National Cancer Survivors Day
According to the website, NCSD.org, National Cancer Survivors Day® (NCSD) is the first Sunday in June each year and is set aside as:
A celebration for those who have survived, an inspiration for those recently diagnosed, a gathering of support for families, and an outreach to the community.1
Definition of survivor
The NCSD, as many others do, define a "survivor" as follows:
A survivor is anyone living with a history of cancer – from the moment of diagnosis through the remainder of life.
- If you’ve just been diagnosed with cancer – you’re a survivor.
- If you’ve been in remission for 20 years – you’re a survivor.
- If you’re an adult who had cancer as a child – you’re a survivor.
- If you’re living with cancer as a chronic disease – you’re a survivor.
- If you’re currently in active treatment for cancer – you’re a survivor.
- If you’ve beaten cancer and been declared cancer-free – you’re a survivor.
Whether you’re in treatment, just diagnosed, or have been in remission for 20 years, you’re a cancer survivor.2
Now, if you've read any of my articles, I suspect you might be thinking something along the lines that this isn't an article that I usually write. And you'd be correct, so far.
As soon as I was diagnosed with Stage IV Metastatic Breast Cancer (MBC) de novo in 2017, I found myself looking around for other people like me. I found a support group for people diagnosed with breast cancer but was asked not to attend since I might scare the other attendees. At the time, I didn't find myself too angry because I was so scared, the idea of scaring others with my reality made sense.
This is the thing when we receive an MBC diagnosis, we're scared because it is scary. Despite all of the research and toil and work over the decades and centuries past, Stage IV is still a death sentence. Now it isn't an immediate death sentence any longer, but MBC is incurable, it is terminal, it will end our lives.
And so I look at things like a National Cancer Survivors Day and I get why those who have been through cancer treatment, who feel as though cancer is behind them, they need to be recognized. We all know intimately how hard it is to endure treatment for cancer. We all know intimately how that treatment takes a toll on the body, the mind, the spirit, the families, everything. Sure, if I was in that position, I'd probably proudly join the parades, wear the gauzy tutus, and rah-rah my heart out.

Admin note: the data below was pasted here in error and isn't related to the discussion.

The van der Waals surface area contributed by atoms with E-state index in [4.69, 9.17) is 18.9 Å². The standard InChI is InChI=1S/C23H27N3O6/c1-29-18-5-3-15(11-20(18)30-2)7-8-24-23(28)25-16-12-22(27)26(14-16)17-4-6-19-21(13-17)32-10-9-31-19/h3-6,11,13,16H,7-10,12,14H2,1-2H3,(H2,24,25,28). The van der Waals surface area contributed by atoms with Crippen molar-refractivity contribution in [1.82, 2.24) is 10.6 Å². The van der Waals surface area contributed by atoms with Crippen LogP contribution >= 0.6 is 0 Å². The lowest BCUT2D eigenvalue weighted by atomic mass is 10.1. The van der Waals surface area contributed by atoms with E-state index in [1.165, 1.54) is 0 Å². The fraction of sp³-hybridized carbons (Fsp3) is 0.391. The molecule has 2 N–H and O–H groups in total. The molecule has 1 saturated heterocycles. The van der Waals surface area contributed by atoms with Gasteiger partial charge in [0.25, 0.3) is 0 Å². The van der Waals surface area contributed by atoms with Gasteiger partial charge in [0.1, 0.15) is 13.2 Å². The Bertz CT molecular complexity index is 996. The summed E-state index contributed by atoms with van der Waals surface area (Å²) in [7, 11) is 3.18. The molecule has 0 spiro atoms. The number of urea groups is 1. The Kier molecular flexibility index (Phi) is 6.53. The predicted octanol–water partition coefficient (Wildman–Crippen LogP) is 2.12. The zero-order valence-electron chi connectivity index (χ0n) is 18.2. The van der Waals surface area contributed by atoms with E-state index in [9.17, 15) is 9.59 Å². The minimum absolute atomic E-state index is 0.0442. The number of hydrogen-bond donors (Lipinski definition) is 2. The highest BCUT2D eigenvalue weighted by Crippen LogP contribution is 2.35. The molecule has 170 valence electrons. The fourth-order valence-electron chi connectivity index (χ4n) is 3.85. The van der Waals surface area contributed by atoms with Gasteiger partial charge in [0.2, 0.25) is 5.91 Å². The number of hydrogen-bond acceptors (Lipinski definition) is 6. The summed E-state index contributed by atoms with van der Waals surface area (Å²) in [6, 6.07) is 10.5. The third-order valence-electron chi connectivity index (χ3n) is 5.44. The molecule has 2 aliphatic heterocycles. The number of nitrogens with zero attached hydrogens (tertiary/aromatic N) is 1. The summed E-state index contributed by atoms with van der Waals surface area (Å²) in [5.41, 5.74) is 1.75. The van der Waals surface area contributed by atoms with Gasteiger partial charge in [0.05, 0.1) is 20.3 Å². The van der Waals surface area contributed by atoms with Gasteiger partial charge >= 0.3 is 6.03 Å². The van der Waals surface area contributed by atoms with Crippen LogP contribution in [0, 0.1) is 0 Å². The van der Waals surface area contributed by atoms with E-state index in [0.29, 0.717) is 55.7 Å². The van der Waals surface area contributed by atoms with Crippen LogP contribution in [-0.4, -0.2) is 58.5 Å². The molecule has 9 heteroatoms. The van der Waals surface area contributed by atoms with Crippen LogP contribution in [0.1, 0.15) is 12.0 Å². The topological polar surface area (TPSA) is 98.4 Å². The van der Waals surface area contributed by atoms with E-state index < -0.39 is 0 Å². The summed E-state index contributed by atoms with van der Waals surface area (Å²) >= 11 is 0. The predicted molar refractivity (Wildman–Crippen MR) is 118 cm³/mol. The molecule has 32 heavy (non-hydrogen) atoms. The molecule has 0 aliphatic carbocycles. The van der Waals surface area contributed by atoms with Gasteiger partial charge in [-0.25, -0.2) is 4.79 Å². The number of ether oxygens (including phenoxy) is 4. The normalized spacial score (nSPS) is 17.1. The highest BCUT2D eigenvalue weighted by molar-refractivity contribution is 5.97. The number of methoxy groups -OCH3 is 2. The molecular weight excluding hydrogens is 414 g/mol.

But those of us with MBC, we're not in that position.
MBC isn't chronic, yet.
While I do appreciate the half-hearted, back-handed afterthought of trying to include anyone who has ever been diagnosed with cancer (kinda), it doesn't ring true. We're still the pink elephants in the room. We're still the ones who scare everyone else. We're still the ones that the social workers and the rah-rah organizers would just prefer to stay home. We're still the ones who bring the unwelcome whiff of truth to those who are burying their heads in the sand of denial.
There isn't a cure for MBC yet
The treatments beat cancer into submission and then the tests look carefully to see if any stray cells are left. But our tests are still unable to examine every cell in the body. Once cancer has slipped the bonds of our immune system and is able to run rampant over parts of our bodies and then more parts of our bodies, there is no actual cure. Yes, people with early-stage cancer can live the rest of their natural lives with No Evidence of Disease (NED) and I hope many are in that category, several of my family members included.
But that's just not the whole story.
Hard work, endurance and struggle
Those of us who face the terminal nature of our disease, who show up at appointment after appointment to be poisoned further, who endure the brokenness of the health care system day after day, who keep showing up for ourselves, for each other; we are the ones who earn the title of warrior, endurer, conscript, cancer-haver. We may never get to the "status" of survivor, but I say we have far surpassed those people who are able to leave cancer treatment behind.
Pretty sure we deserve the rest of the 364 days of the year to be set aside to celebrate this hard work, this endurance, this struggle.
Have you gotten a second (or third) opinion after your breast cancer diagnosis?